Those who read this blog know that I value overcoming obstacles. I view physical obstacles as a metaphor for our inner conflicts and I am excited about the idea of obstacle courses for that reason. Though I am not a huge “race” person I foresee obstacle course running and mud/trail hiking as a sport which is about to get big–not just in a competitive way but in playgrounds, in backyards and as a good mind/body workout. Imagine if obstacle courses were the new “Chuck e. Cheese’s” or shopping malls-a place to go with friends or family, to be outside, to work together on something and move our bodies–instead of staring at beeping bullshit while pounding beers or buying a bunch of crap. Yes, please.

I feel like a lot of what we work on in this culture has no beginning and no end, I mean our actual jobs, they give us no closure, no sense of accomplishment or sense of personal power. When I run up a slippery muddy hill, jump over creeks with my dog, climb up and over a boulder or just plain keep going until I’ve done what I set out to do I feel my sense of self building up, feel the long-buried realization that my body is important to me and it wants and needs to do this.

This is functional fitness! This is problem-solving! This has power!

So now we have a magazine devoted to mud and obstacles. And it’s pretty good! I do have a few suggestions…

Why, oh why, do SO many fitness magazines-including crossfit-based mags–feature prominent ads for weight loss products? agh. As an herbalist, as a Mom, as a critical thinker I am just fed up with the endless flood of supplements which appear to make outrageous claims. I do NOT like mud or obstacles because I want to lose weight. I know, I know–someone needs to pay for this stuff. But, hell, they wanted a review.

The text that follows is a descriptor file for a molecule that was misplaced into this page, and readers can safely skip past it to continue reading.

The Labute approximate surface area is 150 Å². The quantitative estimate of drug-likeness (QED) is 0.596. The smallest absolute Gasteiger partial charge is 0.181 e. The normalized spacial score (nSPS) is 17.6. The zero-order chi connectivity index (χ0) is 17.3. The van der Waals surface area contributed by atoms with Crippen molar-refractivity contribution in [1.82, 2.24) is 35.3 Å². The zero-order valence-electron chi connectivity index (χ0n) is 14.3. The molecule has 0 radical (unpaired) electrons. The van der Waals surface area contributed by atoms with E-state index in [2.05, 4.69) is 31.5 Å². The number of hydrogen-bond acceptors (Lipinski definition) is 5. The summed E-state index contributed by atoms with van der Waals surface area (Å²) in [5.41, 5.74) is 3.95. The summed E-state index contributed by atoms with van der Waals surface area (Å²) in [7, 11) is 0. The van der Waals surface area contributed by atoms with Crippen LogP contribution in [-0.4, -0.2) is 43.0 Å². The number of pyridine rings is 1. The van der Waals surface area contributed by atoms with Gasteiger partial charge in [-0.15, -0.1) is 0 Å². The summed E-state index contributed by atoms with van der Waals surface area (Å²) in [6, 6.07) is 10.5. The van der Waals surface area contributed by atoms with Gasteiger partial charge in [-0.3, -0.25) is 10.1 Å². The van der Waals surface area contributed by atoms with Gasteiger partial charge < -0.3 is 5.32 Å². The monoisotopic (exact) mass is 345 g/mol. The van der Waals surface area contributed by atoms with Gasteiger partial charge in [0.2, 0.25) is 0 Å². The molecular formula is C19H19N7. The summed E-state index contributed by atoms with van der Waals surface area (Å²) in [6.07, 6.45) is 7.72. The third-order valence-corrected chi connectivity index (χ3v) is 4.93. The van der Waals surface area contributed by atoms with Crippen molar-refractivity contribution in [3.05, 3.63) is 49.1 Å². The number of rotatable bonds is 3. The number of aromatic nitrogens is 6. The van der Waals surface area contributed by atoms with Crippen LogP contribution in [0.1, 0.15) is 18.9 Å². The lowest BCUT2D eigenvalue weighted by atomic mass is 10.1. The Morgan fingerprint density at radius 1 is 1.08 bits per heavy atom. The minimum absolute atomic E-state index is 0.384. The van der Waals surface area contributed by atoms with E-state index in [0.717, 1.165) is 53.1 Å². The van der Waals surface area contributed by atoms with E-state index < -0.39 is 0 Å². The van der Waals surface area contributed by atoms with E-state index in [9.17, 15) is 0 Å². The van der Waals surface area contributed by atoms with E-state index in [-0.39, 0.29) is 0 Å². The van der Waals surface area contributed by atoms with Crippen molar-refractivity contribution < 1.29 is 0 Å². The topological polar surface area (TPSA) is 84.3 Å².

I want to mention that we all benefit by a focus on diversity. They do a good job here featuring a lot of females-and not all appear overly sexualized. I like to see they’re using female writers too! I want something my whole family can use, and while I have no problem with bodies–OK, I love bodies– I’ve noticed some magazines have an excessive  “sex sells” approach. Eh. It is also important to me to see different types of people in fitness magazines, including people of color, LGBT people and differently-abled people. So I think they are making progress on this, and, going forth, I hope to see even more diversity!

I especially liked the article Bury Me There and Use Me as an Obstacle by Mark Jacobs. It is inspiring and well-written, and to me it reflects the ways that obstacle courses can change or culture for the better.

I look forward to seeing both this magazine and Mud run culture expand and grow here, and I will be sweating right along with y’all.

 

 

 

 

Houston, we have a trademark.

So, fire cider. It’s causing a  micro-controversy in the world of herbalists right now–as a small business in my area has trademarked the words “fire cider” as their own property. A lot of people are pretty mad. And I say: great! I think one reason it has hurt us herbalists is that we tend to live in a fantasy world where we don’t fuck each other over, much, where “it’s all good” and we share everything. “Herbalists don’t have lawyers!” we might say. But maybe we are wrong. Maybe we are a bit naive, eh?